nnifer Raff, a University of Kansas assistant professor of anthropology, said mitochondrial and genomic data that scientists have recovered don't support such an early wave of migrants.
"That hypothesis is only held by a very tiny minority of the archaeological community, but nevertheless it gets a lot of attention from people who have a casual interest in American archaeology," said Raff, lead author of a recent article in the journal PaleoAmerica on the issue. "When we summarize the genetic results we have, we find nothing that's consistent with these hypothesized trans-Atlantic migrations."
Raff and co-author Deborah Bolnick, associate professor of anthropology at the University of Texas at Austin, published the article that evaluated these hypotheses in light of current genetic evidence from ancient and present-day Native Americans. They concluded that genetic data scientists have recovered to date only supports a migration from Siberia into the Americas and does not show evidence of earlier migrations from ancient Israelites or inhabitants of what is now Europe. Within the next month, the journal article will available to the public via open access, Raff said.
The genetic piece of one recent argument for a trans-Atlantic migration—known as the Solutrean hypothesis—contended that the presence of mitochondrial haplogroup X2a in Native American populations provided evidence for ancient gene flow from Europe or the Middle East into North America. The hypothesis suggested that the North American Clovis culture dated roughly 13,000 years ago was directly descended from the Solutrean culture of southwestern Europe dated roughly 23,000 years before present.
Eurocentrists btfo yet again
The Solutrean theory? That was and is believed by many very educated archaeologists and anthropologists.
This article is deceitful in that in compared the ancient Israelite concept to the Solutrean Theory.
>8,500-year-old Kennewick Man
>no indication of recent European ancestry
recent Europeans probably don't fit the same genetic profile as their 23,000 year old ancestors either
the body is over 5000 years younger than the hypothesized migration
>Proponents of an early trans-Atlantic migration typically point to a similarity in the tools used by Clovis people—ancient Native Americans—with the early Solutrean hunter-gatherer people in Europe, Raff said.
>most anthropologists and archaeologists consider that a coincidence
>talks about Euro-centrism
It's clear someone has an agenda here.
Honestly I'd like to see a proper analysis of the study before jumping to conclusions. I don't trust "pop-sci" publications at all.
I honestly don't particularly care whether or not the Native Americans have Solutrean admixture, but I do care about the truth and I know that pop-sci publications ~very~ often distort the truth.
During the last ice age, the Atlantic ice shelf stretched from Southern France to the east coast of North America.
Given that the same stone tools are found on both sides of this shelf during the same period, it is hypothesized that ancient European hunting groups could have followed migrating seal populations to the North American continent and settled there only to be displaced or eradicated by the Asian migrations later.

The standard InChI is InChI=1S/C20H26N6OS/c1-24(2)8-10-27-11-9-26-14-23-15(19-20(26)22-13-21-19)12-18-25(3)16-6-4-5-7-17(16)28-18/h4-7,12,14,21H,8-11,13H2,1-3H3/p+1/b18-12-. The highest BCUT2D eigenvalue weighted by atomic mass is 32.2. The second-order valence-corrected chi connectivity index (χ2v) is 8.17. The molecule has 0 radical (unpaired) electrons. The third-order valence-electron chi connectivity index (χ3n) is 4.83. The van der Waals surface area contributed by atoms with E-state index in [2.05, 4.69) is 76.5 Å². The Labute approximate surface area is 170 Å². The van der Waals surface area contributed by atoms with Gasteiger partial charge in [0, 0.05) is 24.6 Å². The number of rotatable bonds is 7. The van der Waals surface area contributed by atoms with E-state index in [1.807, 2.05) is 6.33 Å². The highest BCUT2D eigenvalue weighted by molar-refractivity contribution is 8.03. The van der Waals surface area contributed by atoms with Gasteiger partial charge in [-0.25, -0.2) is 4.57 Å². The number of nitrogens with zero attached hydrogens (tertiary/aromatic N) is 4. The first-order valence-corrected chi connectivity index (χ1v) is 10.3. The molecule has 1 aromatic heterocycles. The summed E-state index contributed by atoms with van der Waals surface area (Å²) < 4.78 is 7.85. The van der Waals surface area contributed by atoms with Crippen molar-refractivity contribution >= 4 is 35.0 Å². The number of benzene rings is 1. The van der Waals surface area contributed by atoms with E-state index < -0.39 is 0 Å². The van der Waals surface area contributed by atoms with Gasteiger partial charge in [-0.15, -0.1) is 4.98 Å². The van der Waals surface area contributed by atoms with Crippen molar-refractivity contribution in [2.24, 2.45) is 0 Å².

I mean, if the Polynesians could settle the entire Pacific and Easter Island in fucking canoes, it's not impossible for European groups to do something even easier by comparison.
>It's clear someone has an agenda here.
muh victim complex, if this was debunking the native african theory you'd be dancing and the street while screaming 'AFROCENTRISTS BTFO, WE WUZ INJUNS!!'
Lipan Apaches were fucking cocks iirc.
They had designated raiding grounds, where, whatever/whoever was on that land at a certain season would be massacred without resolve. The Spanish and Mexicans bought them off with beads and trinkets and shit every year so they wouldn't kill all their Texan/Couhuilan(wrong spelling) settlers at the trading posts/missions. Come Mexico being fucking retarded and having internal disputes, they couldn't give anymore trinkets. this left the settlers open to raids and scalping and death and kidnappings!
There were more than one Apache tribe anyway, but eventually the Lipan Apache all died out anyway and the Comanche took their place and did pretty much the same shit
yeah it blew my mind when i learned shit like sickle cell anemia evolved independently outside of africa
they study the various genetic routes taken to reach these same end points and they can be vastly different but result in the same phenotype
I find it strange how common it is to compare modern populations to ancient ones, as if it proves anything. Ancient European hunter-gatherers contributed a very small amount to the genetic component of modern European populations. They might as well be using modern New Englanders as stand-ins for the indigenous American hunter-gatherers. At least, that's the impression I got from the article, but I've seen the approach elsewhere.
Why would a genetic contribution be necessary, though? Assuming a small influx along the ice-sheet, I would be surprised to see any great population shift. Would a large-scale intrusion be necessary for cultural diffusion of a knapping technique?
Someone in a thread on American Indian DNA the other day was saying something about the R1b in eastern North American natives being reanalyzed and found not to be R1b1a2a (the main Western European lineage), but I couldn't get a link out of them. Anybody know about this?